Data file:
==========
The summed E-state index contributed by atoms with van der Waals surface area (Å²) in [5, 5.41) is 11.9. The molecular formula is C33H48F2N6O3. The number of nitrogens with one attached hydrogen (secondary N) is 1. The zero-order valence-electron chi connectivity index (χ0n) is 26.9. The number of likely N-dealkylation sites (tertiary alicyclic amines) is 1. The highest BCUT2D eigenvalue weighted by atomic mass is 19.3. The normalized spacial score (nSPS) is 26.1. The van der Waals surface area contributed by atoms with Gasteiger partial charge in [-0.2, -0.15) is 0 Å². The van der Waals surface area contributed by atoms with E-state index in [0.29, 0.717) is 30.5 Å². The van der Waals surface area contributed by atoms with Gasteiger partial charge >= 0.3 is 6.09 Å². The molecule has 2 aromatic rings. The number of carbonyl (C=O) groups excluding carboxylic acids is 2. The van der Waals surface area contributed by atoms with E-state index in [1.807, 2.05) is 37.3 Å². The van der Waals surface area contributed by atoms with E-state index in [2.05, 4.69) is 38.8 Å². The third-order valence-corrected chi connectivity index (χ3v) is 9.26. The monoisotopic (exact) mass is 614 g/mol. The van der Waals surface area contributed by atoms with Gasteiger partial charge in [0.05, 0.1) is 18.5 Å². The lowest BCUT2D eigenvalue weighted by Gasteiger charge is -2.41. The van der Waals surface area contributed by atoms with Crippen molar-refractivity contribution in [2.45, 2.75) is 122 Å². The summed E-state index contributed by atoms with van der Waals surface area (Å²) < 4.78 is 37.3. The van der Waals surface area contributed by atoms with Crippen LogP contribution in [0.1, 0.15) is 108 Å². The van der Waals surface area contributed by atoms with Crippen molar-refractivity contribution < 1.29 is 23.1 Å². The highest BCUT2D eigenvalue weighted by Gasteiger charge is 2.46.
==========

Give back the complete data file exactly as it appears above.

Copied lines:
The summed E-state index contributed by atoms with van der Waals surface area (Å²) in [5, 5.41) is 11.9. The molecular formula is C33H48F2N6O3. The number of nitrogens with one attached hydrogen (secondary N) is 1. The zero-order valence-electron chi connectivity index (χ0n) is 26.9. The number of likely N-dealkylation sites (tertiary alicyclic amines) is 1. The highest BCUT2D eigenvalue weighted by atomic mass is 19.3. The normalized spacial score (nSPS) is 26.1. The van der Waals surface area contributed by atoms with Gasteiger partial charge in [-0.2, -0.15) is 0 Å². The van der Waals surface area contributed by atoms with E-state index in [0.29, 0.717) is 30.5 Å². The van der Waals surface area contributed by atoms with Gasteiger partial charge >= 0.3 is 6.09 Å². The molecule has 2 aromatic rings. The number of carbonyl (C=O) groups excluding carboxylic acids is 2. The van der Waals surface area contributed by atoms with E-state index in [1.807, 2.05) is 37.3 Å². The van der Waals surface area contributed by atoms with E-state index in [2.05, 4.69) is 38.8 Å². The third-order valence-corrected chi connectivity index (χ3v) is 9.26. The monoisotopic (exact) mass is 614 g/mol. The van der Waals surface area contributed by atoms with Gasteiger partial charge in [0.05, 0.1) is 18.5 Å². The lowest BCUT2D eigenvalue weighted by Gasteiger charge is -2.41. The van der Waals surface area contributed by atoms with Crippen molar-refractivity contribution in [2.45, 2.75) is 122 Å². The summed E-state index contributed by atoms with van der Waals surface area (Å²) < 4.78 is 37.3. The van der Waals surface area contributed by atoms with Crippen LogP contribution in [0.1, 0.15) is 108 Å². The van der Waals surface area contributed by atoms with Crippen molar-refractivity contribution < 1.29 is 23.1 Å². The highest BCUT2D eigenvalue weighted by Gasteiger charge is 2.46.